Which is where he wanted to go anyway, but when he arrived in 2123 he found Ben ap Yed, cousin of the King of Lothal, already there trying to persuade the locals to align with Lothal. For two years Kumatturk worked at convincing the hill tribes to favor Chera, and while that didn't happen, instead of becoming feudal allies of Lothal the local chiefs backed off to agree Lothal only had a possible claim on them. Somewhat satisfied, Kumatturk realized he was unable to return home peacefully, his path blocked by the still-vengeful (they hold a grudge a really long time) Nasik warriors.
    In 2121 (shortly after his firstborn son died) Nedum traveled to Malabar to the court of his feudal ally Palaik Kantamanar for further talks. His brother Kamatturk was to meet him there to assist, but after waiting a month the king gave up and handled negotiations on his own. Astonishingly they were successful, and Malabar henceforth paid tribute to Chera.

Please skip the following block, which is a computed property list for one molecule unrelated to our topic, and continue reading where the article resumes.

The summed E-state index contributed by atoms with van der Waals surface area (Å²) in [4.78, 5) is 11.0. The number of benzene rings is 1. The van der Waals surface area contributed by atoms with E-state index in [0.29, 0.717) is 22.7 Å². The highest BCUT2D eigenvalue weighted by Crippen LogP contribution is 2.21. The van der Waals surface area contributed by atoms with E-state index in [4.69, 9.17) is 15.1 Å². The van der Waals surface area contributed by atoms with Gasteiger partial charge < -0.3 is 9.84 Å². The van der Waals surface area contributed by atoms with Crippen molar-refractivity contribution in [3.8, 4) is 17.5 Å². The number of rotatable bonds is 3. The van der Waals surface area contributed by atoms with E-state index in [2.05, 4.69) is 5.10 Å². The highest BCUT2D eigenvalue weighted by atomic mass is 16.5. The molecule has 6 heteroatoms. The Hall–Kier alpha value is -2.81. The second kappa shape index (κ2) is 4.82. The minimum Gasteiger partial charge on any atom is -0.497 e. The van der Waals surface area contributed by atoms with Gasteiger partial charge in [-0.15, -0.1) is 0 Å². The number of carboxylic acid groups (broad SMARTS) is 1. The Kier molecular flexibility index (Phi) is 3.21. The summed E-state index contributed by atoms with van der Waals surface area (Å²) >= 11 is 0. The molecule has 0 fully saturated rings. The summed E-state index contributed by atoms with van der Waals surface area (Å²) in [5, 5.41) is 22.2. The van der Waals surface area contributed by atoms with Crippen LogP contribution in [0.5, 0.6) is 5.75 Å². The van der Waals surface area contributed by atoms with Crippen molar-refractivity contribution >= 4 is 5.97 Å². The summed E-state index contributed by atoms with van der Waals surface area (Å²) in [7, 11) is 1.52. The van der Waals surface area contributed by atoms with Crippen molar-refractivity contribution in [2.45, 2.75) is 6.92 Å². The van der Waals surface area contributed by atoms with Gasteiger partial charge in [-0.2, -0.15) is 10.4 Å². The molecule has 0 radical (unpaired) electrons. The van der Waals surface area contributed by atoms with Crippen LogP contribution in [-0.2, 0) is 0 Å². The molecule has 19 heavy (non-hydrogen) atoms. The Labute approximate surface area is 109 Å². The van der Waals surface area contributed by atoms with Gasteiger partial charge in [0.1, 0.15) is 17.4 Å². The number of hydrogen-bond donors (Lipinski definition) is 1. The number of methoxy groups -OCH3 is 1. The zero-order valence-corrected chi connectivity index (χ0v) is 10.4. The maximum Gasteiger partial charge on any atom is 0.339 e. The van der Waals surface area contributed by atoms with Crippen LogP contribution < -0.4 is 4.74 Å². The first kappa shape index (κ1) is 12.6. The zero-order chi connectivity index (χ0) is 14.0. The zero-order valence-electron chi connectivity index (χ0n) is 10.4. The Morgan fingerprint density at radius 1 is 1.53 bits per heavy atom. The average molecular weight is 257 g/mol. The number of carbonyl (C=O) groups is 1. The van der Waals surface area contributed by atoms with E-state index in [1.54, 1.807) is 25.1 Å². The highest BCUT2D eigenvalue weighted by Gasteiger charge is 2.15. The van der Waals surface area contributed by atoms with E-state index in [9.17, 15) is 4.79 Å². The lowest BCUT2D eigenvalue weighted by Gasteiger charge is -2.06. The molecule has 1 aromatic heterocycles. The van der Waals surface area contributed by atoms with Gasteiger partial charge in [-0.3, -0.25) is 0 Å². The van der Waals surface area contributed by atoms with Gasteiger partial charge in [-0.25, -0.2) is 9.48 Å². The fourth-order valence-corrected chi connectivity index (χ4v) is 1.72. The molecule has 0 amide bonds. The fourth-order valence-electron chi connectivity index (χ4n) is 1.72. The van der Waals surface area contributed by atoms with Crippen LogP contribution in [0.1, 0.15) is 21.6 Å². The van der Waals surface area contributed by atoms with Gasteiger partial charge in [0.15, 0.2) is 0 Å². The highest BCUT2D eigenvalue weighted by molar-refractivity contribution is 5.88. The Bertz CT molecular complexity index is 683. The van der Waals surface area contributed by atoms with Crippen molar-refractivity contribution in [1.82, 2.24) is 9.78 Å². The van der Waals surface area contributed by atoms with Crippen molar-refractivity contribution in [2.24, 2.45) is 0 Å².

Kingdom of Chola Barbarian Metalworking Monarchy
Ellalan Chola, King of Chola
    Already in Vengi, King Ellalan continued to talk to the pastoral nomads there, his native wife helping to overcome differences in language and religion. He had neither marriage nor wealth to offer, but after five years of negotiations, eating of sheep and drinking of rather poor quality beer, Ellalan convinced the nomads to pay tribute to Chola.
    Meanwhile, the King's cousin Ilametcenni and his annoyed but eventually supportive Seylanese bride worked the Neolithic hill tribes of Sri Lanka. Helpfully, they spoke Tamil and were Naga worshippers like Ilametcenni, and the most poweful chieftan became a feudal ally, securing Cholan access to the island's ivory.
    At the end of 2121, several merchants accompanied by a small group of tradesmen appeared at the palace asking for audience with the king or heir. They seemed quite excited, but then discouraged when neither royal was available.